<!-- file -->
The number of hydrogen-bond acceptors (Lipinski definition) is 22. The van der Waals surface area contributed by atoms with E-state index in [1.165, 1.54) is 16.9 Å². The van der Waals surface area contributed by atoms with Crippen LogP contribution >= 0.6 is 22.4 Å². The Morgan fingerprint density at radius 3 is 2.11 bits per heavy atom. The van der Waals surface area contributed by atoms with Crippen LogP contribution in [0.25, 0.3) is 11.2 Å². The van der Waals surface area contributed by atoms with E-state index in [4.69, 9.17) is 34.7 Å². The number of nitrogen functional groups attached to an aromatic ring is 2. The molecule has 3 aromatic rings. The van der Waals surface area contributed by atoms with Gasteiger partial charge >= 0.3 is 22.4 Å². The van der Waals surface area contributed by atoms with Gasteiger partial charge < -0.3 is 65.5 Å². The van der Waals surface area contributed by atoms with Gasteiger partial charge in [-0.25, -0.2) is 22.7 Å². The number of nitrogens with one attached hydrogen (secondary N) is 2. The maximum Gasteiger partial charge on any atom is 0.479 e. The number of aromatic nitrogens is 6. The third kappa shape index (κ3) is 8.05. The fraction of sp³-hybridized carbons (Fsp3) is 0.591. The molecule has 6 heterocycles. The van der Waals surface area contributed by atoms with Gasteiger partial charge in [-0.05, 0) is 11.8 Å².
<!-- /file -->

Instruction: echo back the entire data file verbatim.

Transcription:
The number of hydrogen-bond acceptors (Lipinski definition) is 22. The van der Waals surface area contributed by atoms with E-state index in [1.165, 1.54) is 16.9 Å². The van der Waals surface area contributed by atoms with Crippen LogP contribution >= 0.6 is 22.4 Å². The Morgan fingerprint density at radius 3 is 2.11 bits per heavy atom. The van der Waals surface area contributed by atoms with Crippen LogP contribution in [0.25, 0.3) is 11.2 Å². The van der Waals surface area contributed by atoms with E-state index in [4.69, 9.17) is 34.7 Å². The number of nitrogen functional groups attached to an aromatic ring is 2. The molecule has 3 aromatic rings. The van der Waals surface area contributed by atoms with Gasteiger partial charge >= 0.3 is 22.4 Å². The van der Waals surface area contributed by atoms with Gasteiger partial charge < -0.3 is 65.5 Å². The van der Waals surface area contributed by atoms with Gasteiger partial charge in [-0.25, -0.2) is 22.7 Å². The number of nitrogens with one attached hydrogen (secondary N) is 2. The maximum Gasteiger partial charge on any atom is 0.479 e. The number of aromatic nitrogens is 6. The third kappa shape index (κ3) is 8.05. The fraction of sp³-hybridized carbons (Fsp3) is 0.591. The molecule has 6 heterocycles. The van der Waals surface area contributed by atoms with Gasteiger partial charge in [-0.05, 0) is 11.8 Å².